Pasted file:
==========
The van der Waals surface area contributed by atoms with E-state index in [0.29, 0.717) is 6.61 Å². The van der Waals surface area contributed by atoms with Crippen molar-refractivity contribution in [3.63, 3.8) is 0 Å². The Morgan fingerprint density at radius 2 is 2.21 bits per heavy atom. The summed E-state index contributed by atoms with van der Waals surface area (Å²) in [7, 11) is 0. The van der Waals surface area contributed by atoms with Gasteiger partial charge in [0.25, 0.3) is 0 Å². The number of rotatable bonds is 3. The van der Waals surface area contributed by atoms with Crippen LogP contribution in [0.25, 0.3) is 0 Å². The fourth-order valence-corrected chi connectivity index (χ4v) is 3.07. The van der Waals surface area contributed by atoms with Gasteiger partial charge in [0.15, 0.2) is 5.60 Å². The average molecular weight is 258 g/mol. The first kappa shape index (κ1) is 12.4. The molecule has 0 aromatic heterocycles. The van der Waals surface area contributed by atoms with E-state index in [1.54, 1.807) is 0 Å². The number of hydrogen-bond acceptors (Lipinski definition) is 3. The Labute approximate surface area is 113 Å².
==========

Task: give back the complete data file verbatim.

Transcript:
The van der Waals surface area contributed by atoms with E-state index in [0.29, 0.717) is 6.61 Å². The van der Waals surface area contributed by atoms with Crippen molar-refractivity contribution in [3.63, 3.8) is 0 Å². The Morgan fingerprint density at radius 2 is 2.21 bits per heavy atom. The summed E-state index contributed by atoms with van der Waals surface area (Å²) in [7, 11) is 0. The van der Waals surface area contributed by atoms with Gasteiger partial charge in [0.25, 0.3) is 0 Å². The number of rotatable bonds is 3. The van der Waals surface area contributed by atoms with Crippen LogP contribution in [0.25, 0.3) is 0 Å². The fourth-order valence-corrected chi connectivity index (χ4v) is 3.07. The van der Waals surface area contributed by atoms with Gasteiger partial charge in [0.15, 0.2) is 5.60 Å². The average molecular weight is 258 g/mol. The first kappa shape index (κ1) is 12.4. The molecule has 0 aromatic heterocycles. The van der Waals surface area contributed by atoms with E-state index in [1.54, 1.807) is 0 Å². The number of hydrogen-bond acceptors (Lipinski definition) is 3. The Labute approximate surface area is 113 Å².